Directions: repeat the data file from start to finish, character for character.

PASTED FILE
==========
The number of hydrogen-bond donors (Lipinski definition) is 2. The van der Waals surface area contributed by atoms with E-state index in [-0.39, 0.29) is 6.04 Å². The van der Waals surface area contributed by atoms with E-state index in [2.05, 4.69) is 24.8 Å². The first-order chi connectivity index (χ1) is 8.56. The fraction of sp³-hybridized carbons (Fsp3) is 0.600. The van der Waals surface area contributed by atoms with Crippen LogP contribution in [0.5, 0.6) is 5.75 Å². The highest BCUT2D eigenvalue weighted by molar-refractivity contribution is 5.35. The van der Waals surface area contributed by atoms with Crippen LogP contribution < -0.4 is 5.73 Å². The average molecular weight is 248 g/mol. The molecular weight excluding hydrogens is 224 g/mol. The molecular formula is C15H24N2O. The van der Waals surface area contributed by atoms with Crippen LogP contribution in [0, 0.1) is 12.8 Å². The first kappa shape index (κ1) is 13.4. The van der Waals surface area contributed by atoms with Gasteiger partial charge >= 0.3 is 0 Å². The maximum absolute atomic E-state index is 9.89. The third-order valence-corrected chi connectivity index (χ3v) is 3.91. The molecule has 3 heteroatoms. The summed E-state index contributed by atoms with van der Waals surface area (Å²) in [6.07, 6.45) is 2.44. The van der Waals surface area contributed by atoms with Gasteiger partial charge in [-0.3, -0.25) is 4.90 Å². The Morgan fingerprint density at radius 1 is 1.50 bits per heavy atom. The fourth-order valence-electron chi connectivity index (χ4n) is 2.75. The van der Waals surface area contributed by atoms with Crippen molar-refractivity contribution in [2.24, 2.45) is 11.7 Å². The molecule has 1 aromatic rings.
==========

The number of hydrogen-bond donors (Lipinski definition) is 2. The van der Waals surface area contributed by atoms with E-state index in [-0.39, 0.29) is 6.04 Å². The van der Waals surface area contributed by atoms with E-state index in [2.05, 4.69) is 24.8 Å². The first-order chi connectivity index (χ1) is 8.56. The fraction of sp³-hybridized carbons (Fsp3) is 0.600. The van der Waals surface area contributed by atoms with Crippen LogP contribution in [0.5, 0.6) is 5.75 Å². The highest BCUT2D eigenvalue weighted by molar-refractivity contribution is 5.35. The van der Waals surface area contributed by atoms with Crippen LogP contribution < -0.4 is 5.73 Å². The average molecular weight is 248 g/mol. The molecular weight excluding hydrogens is 224 g/mol. The molecular formula is C15H24N2O. The van der Waals surface area contributed by atoms with Crippen LogP contribution in [0, 0.1) is 12.8 Å². The first kappa shape index (κ1) is 13.4. The van der Waals surface area contributed by atoms with Gasteiger partial charge >= 0.3 is 0 Å². The maximum absolute atomic E-state index is 9.89. The third-order valence-corrected chi connectivity index (χ3v) is 3.91. The molecule has 3 heteroatoms. The summed E-state index contributed by atoms with van der Waals surface area (Å²) in [6.07, 6.45) is 2.44. The van der Waals surface area contributed by atoms with Gasteiger partial charge in [-0.3, -0.25) is 4.90 Å². The Morgan fingerprint density at radius 1 is 1.50 bits per heavy atom. The fourth-order valence-electron chi connectivity index (χ4n) is 2.75. The van der Waals surface area contributed by atoms with Crippen molar-refractivity contribution in [2.24, 2.45) is 11.7 Å². The molecule has 1 aromatic rings.